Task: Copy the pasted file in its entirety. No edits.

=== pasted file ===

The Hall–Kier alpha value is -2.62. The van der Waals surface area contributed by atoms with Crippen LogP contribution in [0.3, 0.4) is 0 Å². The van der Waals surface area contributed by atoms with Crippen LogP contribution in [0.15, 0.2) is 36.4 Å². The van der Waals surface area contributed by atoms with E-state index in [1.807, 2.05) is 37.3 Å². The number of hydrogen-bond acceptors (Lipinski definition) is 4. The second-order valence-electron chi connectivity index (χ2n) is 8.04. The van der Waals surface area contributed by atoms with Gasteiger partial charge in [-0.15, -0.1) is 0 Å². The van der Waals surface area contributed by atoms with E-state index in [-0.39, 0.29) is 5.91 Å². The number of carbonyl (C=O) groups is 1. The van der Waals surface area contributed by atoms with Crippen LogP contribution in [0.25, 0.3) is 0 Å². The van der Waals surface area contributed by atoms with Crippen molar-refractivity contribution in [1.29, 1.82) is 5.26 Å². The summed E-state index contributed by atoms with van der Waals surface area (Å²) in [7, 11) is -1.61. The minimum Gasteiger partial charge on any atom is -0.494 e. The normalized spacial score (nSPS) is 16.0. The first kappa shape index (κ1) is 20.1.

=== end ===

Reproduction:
The Hall–Kier alpha value is -2.62. The van der Waals surface area contributed by atoms with Crippen LogP contribution in [0.3, 0.4) is 0 Å². The van der Waals surface area contributed by atoms with Crippen LogP contribution in [0.15, 0.2) is 36.4 Å². The van der Waals surface area contributed by atoms with E-state index in [1.807, 2.05) is 37.3 Å². The number of hydrogen-bond acceptors (Lipinski definition) is 4. The second-order valence-electron chi connectivity index (χ2n) is 8.04. The van der Waals surface area contributed by atoms with Gasteiger partial charge in [-0.15, -0.1) is 0 Å². The van der Waals surface area contributed by atoms with E-state index in [-0.39, 0.29) is 5.91 Å². The number of carbonyl (C=O) groups is 1. The van der Waals surface area contributed by atoms with Crippen LogP contribution in [0.25, 0.3) is 0 Å². The van der Waals surface area contributed by atoms with Crippen molar-refractivity contribution in [1.29, 1.82) is 5.26 Å². The summed E-state index contributed by atoms with van der Waals surface area (Å²) in [7, 11) is -1.61. The minimum Gasteiger partial charge on any atom is -0.494 e. The normalized spacial score (nSPS) is 16.0. The first kappa shape index (κ1) is 20.1.